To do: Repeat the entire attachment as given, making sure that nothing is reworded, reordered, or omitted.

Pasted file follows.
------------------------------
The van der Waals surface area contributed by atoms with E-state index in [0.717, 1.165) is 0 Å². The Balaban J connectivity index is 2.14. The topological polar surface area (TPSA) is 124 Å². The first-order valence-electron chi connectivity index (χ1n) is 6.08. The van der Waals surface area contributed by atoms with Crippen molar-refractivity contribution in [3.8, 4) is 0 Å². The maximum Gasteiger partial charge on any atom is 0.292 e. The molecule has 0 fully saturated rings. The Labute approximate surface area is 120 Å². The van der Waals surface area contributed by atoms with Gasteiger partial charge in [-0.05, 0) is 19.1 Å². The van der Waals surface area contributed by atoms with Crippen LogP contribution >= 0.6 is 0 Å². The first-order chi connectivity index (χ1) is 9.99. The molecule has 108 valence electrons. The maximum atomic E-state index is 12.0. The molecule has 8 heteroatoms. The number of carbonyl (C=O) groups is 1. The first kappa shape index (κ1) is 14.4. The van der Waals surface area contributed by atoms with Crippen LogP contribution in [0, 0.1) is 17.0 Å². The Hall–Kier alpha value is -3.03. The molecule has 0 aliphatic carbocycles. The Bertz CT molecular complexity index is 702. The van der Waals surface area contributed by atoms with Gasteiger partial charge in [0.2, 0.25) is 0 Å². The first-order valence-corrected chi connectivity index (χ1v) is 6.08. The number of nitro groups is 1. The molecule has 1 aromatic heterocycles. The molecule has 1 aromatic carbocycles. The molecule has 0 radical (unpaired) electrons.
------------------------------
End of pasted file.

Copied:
The van der Waals surface area contributed by atoms with E-state index in [0.717, 1.165) is 0 Å². The Balaban J connectivity index is 2.14. The topological polar surface area (TPSA) is 124 Å². The first-order valence-electron chi connectivity index (χ1n) is 6.08. The van der Waals surface area contributed by atoms with Crippen molar-refractivity contribution in [3.8, 4) is 0 Å². The maximum Gasteiger partial charge on any atom is 0.292 e. The molecule has 0 fully saturated rings. The Labute approximate surface area is 120 Å². The van der Waals surface area contributed by atoms with Gasteiger partial charge in [-0.05, 0) is 19.1 Å². The van der Waals surface area contributed by atoms with Crippen LogP contribution >= 0.6 is 0 Å². The first-order chi connectivity index (χ1) is 9.99. The molecule has 108 valence electrons. The maximum atomic E-state index is 12.0. The molecule has 8 heteroatoms. The number of carbonyl (C=O) groups is 1. The first kappa shape index (κ1) is 14.4. The van der Waals surface area contributed by atoms with Crippen LogP contribution in [0, 0.1) is 17.0 Å². The Hall–Kier alpha value is -3.03. The molecule has 0 aliphatic carbocycles. The Bertz CT molecular complexity index is 702. The van der Waals surface area contributed by atoms with Gasteiger partial charge in [0.2, 0.25) is 0 Å². The first-order valence-corrected chi connectivity index (χ1v) is 6.08. The number of nitro groups is 1. The molecule has 1 aromatic heterocycles. The molecule has 1 aromatic carbocycles. The molecule has 0 radical (unpaired) electrons.